State of Rajasthan Vs.
Parmendra Singh  INSC 882 (4 May 2009)
IN THE SUPREME COURT
OF INDIA CRIMINAL APPELLATE JURISDICTION CRIMINAL APPEAL NO. 183 OF 2003 State
of Rajasthan ....Appellant Versus Parmendra Singh ....Respondent
DR. ARIJIT PASAYAT,
in this appeal is to the judgment of a Division Bench of the Rajasthan High
Court, Jodhpur, directing acquittal of the respondent who faced trial alongwith
two others namely, Smt. Keshar Kanwar and Tara Devi. They faced trial for
alleged commission of offences punishable under Sections 302, 498-A, 201, 120-B
of the Indian Penal Code, 1860 (in short the `IPC'). The trial Court acquitted
the accused Keshar Kanwar from the charges relatable to Section 498-A, 302/34,
201/34 and 120-B IPC. The accused Tara Devi was acquitted from the charges
under Section 498-A and 120-B. Respondent Parmendra Singh was acquitted from
the charges under Sections 120-B and 201 read with Section 34 IPC but he was
sentenced to undergo life imprisonment and three years RI for the offences
punishable under Section 302 and 498-A IPC respectively.
version as unfolded during trial is as follows:
On 1st February, 1992
Dr. Khushiram Tewani (PW-30) was working at the post of Medical Officer,
Incharge at Primary Health Centre, Bagaur. In the afternoon on that day S.H.O.,
Bagaur brought Lalita, wife of respondent in burnt and unconscious condition
for medical treatment. Lalita was admitted in the Primary Health Centre by him
and initial treatment was given to her. In this regard, a slip Ex.P-58 was
prepared. Lalita's body was received with more than 80% burn injuries and
considering her condition he could not give her medical treatment due to lack
of resources. Therefore, within half an hour she was referred to District
According to Ex.P-58
at 3.05 in the afternoon Lalita was brought before him.
There were several
statements of the deceased which were treated as dying declarations.
The trial Court found
the accused guilty, convicted and sentenced as noted above basing on the dying
In appeal, the High
Court directed acquittal primarily on the ground that the dying declarations
were not reliable. The Police Regulation relating to recording of dying
declaration was violated and the deceased was not in a position to give her
statement. It was noted that there was great variation between the dying
declarations. There were four dying declarations in fact.
counsel for the appellant-State submitted that in all the dying declarations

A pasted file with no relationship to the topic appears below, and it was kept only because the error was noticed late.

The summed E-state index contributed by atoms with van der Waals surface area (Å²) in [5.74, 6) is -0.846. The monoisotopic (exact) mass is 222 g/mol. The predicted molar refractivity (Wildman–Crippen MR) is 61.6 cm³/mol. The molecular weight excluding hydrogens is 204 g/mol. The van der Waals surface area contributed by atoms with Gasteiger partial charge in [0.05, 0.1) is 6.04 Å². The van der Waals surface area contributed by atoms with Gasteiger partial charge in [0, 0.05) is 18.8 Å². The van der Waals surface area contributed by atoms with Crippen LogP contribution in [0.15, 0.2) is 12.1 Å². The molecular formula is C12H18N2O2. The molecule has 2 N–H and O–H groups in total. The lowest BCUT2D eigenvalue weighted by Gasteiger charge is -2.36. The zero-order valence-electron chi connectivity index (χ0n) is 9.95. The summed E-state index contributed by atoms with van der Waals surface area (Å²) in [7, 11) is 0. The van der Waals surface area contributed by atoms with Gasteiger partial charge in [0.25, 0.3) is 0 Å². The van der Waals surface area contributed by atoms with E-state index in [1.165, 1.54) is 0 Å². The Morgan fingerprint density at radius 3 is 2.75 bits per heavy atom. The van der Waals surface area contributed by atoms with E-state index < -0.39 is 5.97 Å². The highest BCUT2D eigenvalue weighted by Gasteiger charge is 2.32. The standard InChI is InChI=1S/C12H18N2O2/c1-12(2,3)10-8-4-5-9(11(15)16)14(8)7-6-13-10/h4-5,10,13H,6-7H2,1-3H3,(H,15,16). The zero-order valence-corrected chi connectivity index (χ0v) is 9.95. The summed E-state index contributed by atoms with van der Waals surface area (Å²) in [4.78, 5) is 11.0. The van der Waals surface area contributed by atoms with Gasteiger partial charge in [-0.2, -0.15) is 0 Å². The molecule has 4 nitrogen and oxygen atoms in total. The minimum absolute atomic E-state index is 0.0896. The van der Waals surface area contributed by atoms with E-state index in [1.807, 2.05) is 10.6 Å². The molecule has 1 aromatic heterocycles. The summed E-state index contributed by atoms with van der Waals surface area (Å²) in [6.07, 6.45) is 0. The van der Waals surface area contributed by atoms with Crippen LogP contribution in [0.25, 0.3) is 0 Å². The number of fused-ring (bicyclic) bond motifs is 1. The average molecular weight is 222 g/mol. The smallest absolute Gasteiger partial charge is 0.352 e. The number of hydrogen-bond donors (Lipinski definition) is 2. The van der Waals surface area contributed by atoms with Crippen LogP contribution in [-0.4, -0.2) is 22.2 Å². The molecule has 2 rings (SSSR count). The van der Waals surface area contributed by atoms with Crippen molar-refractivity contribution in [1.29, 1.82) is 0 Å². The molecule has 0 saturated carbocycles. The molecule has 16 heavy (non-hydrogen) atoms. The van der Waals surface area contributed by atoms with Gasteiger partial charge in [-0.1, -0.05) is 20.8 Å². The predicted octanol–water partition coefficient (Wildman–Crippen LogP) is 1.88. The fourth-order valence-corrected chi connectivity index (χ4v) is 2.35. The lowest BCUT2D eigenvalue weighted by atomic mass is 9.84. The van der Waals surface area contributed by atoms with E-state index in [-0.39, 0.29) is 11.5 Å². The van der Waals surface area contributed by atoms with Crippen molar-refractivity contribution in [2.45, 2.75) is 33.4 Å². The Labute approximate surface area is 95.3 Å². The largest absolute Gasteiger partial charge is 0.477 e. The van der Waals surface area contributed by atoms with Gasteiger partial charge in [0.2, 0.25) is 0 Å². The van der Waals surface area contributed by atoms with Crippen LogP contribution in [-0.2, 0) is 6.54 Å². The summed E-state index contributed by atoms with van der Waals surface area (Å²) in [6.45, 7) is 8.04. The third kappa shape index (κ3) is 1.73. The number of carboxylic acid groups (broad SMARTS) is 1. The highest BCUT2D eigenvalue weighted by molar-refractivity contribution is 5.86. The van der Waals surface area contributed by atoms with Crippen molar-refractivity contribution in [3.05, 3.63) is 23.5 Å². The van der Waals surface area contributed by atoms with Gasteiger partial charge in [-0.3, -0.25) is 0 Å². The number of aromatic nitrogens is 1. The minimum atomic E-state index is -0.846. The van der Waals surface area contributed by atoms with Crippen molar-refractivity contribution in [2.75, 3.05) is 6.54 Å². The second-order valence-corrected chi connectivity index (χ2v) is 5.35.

name of the husband was mentioned and in all the four dying declarations the
role played by the mother was also described except one where the father-in-law
was named. Learned counsel for the respondent supported the judgment of the
is to be noted that the High Court observed that the first dying declaration
was to be disbelieved on the ground that there was no endorsement that the
deceased was in a fit condition to give statement. The view expressed is clearly
contrary to what has been stated by this Court in Laxman v. State of
Maharashtra [2002 (6) SCC 710]. So far as the non observance of the procedure
laid down in Police Regulation is concerned, this court had occasion to deal
with the nature of the police guidelines. It was observed that mere
non-observance of the procedure indicated does not render the dying declaration
suspect. So far as the first dying declaration is concerned, it was recorded at
about 3.00 p.m. at PHC, Bagaur. The incident was around 2.00 p.m. The first
dying declaration was recorded by the doctor (PW-30). The second was recorded
by the SHO (PW-28). Third was by the Sub-Inspector (PW-15) in the presence of
Dr. A.K. Mathur (PW-11) and two others. Finally, the fourth dying declaration
was recorded before S.S.
Kothari (PW-13) ADM
City, Bhilwara and Puran Chand Gupta, Assistant Collector, Bhilwara in the
presence of Dr. Arvind Malhotra (PW-12). In the last dying declaration it was
noted by the doctor that the patient was in a fit condition to give statement.
is no material to show that the dying declarations were the result of tutoring
or prompting. In all the dying declarations the respondent has been
specifically named, and the role played by him has been categorically described.
being so, the High Court was not justified in directing acquittal.
The same is set
aside. Respondent shall surrender to custody forthwith to serve the remainder
appeal is allowed.
(Dr. ARIJIT PASAYAT)
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